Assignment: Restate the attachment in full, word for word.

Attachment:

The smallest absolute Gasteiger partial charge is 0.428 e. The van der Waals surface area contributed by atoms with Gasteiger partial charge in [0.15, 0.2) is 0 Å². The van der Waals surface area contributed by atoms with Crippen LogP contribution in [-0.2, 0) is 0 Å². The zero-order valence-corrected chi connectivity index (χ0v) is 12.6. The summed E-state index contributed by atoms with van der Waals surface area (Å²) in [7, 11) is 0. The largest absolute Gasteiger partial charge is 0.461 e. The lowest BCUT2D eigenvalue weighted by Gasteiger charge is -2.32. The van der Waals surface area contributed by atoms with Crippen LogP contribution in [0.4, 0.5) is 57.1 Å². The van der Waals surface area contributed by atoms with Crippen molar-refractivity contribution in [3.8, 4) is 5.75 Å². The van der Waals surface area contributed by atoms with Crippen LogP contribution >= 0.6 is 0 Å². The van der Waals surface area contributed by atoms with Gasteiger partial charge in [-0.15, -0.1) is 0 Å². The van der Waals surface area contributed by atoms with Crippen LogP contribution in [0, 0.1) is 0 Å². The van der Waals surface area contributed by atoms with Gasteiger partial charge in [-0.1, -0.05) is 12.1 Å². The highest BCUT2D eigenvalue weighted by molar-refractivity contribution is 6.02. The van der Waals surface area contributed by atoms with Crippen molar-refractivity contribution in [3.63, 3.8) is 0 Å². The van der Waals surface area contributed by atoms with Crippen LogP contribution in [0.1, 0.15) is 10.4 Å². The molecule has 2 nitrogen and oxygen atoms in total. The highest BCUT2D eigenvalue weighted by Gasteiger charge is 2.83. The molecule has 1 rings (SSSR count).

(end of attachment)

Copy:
The smallest absolute Gasteiger partial charge is 0.428 e. The van der Waals surface area contributed by atoms with Gasteiger partial charge in [0.15, 0.2) is 0 Å². The van der Waals surface area contributed by atoms with Crippen LogP contribution in [-0.2, 0) is 0 Å². The zero-order valence-corrected chi connectivity index (χ0v) is 12.6. The summed E-state index contributed by atoms with van der Waals surface area (Å²) in [7, 11) is 0. The largest absolute Gasteiger partial charge is 0.461 e. The lowest BCUT2D eigenvalue weighted by Gasteiger charge is -2.32. The van der Waals surface area contributed by atoms with Crippen LogP contribution in [0.4, 0.5) is 57.1 Å². The van der Waals surface area contributed by atoms with Crippen molar-refractivity contribution in [3.8, 4) is 5.75 Å². The van der Waals surface area contributed by atoms with Crippen LogP contribution >= 0.6 is 0 Å². The van der Waals surface area contributed by atoms with Gasteiger partial charge in [-0.15, -0.1) is 0 Å². The van der Waals surface area contributed by atoms with Crippen LogP contribution in [0, 0.1) is 0 Å². The van der Waals surface area contributed by atoms with Gasteiger partial charge in [-0.1, -0.05) is 12.1 Å². The highest BCUT2D eigenvalue weighted by molar-refractivity contribution is 6.02. The van der Waals surface area contributed by atoms with Crippen molar-refractivity contribution in [3.63, 3.8) is 0 Å². The van der Waals surface area contributed by atoms with Crippen LogP contribution in [0.1, 0.15) is 10.4 Å². The molecule has 2 nitrogen and oxygen atoms in total. The highest BCUT2D eigenvalue weighted by Gasteiger charge is 2.83. The molecule has 1 rings (SSSR count).